Monday, 28 January 2019

Back to the dumbed down Telegraph - and the consistently good Spectator

I unsubscribed from the Daily Telegraph three weeks after Donald Trump won office. The bloggers used to be great, including Tim Stanley and Ed West, the business pages were excellent, but the paper had lost a lot of its character, become more dumbed down than ever, no longer conservative and had hired a bunch of left-wing feminist women. 

Here is the straw that broke my back. A writer called Ruth Sherlock saying that 
Mr Trump has also appointed officials who have expressed far-Right views on social issues including abortion and homosexuality.
The far-right views in question were thinking abortion and homosexual acts were sins.

An earlier article by some woman they had hired was headlined 

The real scandal about abortion is that it is not more widely available
There were also a persistent stream of articles complaining about sexism in football, about homophobia and other problems not calculated to concern my idea of a Telegraph reader, which is a mauve retired major living (disgustedly) in a boarding house in Tunbridge Wells.

But that major died forty or fifty years ago. Modern retired majors still vote Conservative but they wear salmon pink corduroy trousers and work in IT startups. 

The Telegraph has been being dumbed down since the 1980s. This is why Andreas Whittam Smith, Stephen Glover and Matthew Symonds, three senior Telegraph men, left to start the Independent, which at first resembled the old 1970s Telegraph and simply printed news.

I came back to the Telegraph after trying the Times, which has some good writers but many more annoying writers. It is classless and soulless, pro-Brexit but globalist, a nineteenth century liberal rag.  It has as much flavour as a white paper. It could be written and is undoubtedly read by my former colleagues in the civil service.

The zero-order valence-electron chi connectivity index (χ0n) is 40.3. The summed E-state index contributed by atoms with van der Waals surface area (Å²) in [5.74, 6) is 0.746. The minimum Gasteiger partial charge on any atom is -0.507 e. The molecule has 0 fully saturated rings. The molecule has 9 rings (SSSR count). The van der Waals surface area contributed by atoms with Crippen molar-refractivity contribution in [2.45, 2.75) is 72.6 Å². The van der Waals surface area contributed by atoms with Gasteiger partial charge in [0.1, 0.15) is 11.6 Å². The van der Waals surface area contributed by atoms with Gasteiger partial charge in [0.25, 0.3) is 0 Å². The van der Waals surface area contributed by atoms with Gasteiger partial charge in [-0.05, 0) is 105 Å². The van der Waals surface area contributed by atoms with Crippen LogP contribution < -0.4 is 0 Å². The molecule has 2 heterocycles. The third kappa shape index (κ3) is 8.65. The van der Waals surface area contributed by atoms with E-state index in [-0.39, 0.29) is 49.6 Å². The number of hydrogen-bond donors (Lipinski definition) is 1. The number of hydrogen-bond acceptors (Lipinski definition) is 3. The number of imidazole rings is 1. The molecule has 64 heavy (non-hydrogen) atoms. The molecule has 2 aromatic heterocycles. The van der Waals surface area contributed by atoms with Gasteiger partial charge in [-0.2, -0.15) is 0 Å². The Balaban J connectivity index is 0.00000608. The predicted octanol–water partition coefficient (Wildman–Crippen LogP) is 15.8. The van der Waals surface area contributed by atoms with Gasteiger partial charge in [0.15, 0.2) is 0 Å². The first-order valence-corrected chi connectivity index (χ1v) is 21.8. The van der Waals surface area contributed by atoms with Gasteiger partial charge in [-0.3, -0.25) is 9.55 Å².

I tried the Financial Times, which is the best news newspaper but passionately globalist. The Wall St Journal is good but I just do not have time. 

The Telegraph, which is written for people who repair cars for a living, is kindly and nice, unlike the Mail or the Guardian. It somehow implies that England is really a nice place despite the awful news. It is even, occasionally, mildly conservative. 

The Guardian is free online and is written for schoolmasters and schoolmistresses and therefore written for cleverer people than any of the others, except the FT. The Guardian is best for travel. I remember a man once said to me, 'All teachers are lazy. That's why they become teachers. But they like to travel.' 

The Guardian's political opinions are usually poisonous.

The Telegraph is best by a mile for obituaries. Disraeli said there is properly no history. There is only biography. The Telegraph obituary department knows this and is publishing the history of the 20th century in ad hoc and often riotously funny instalments day by day.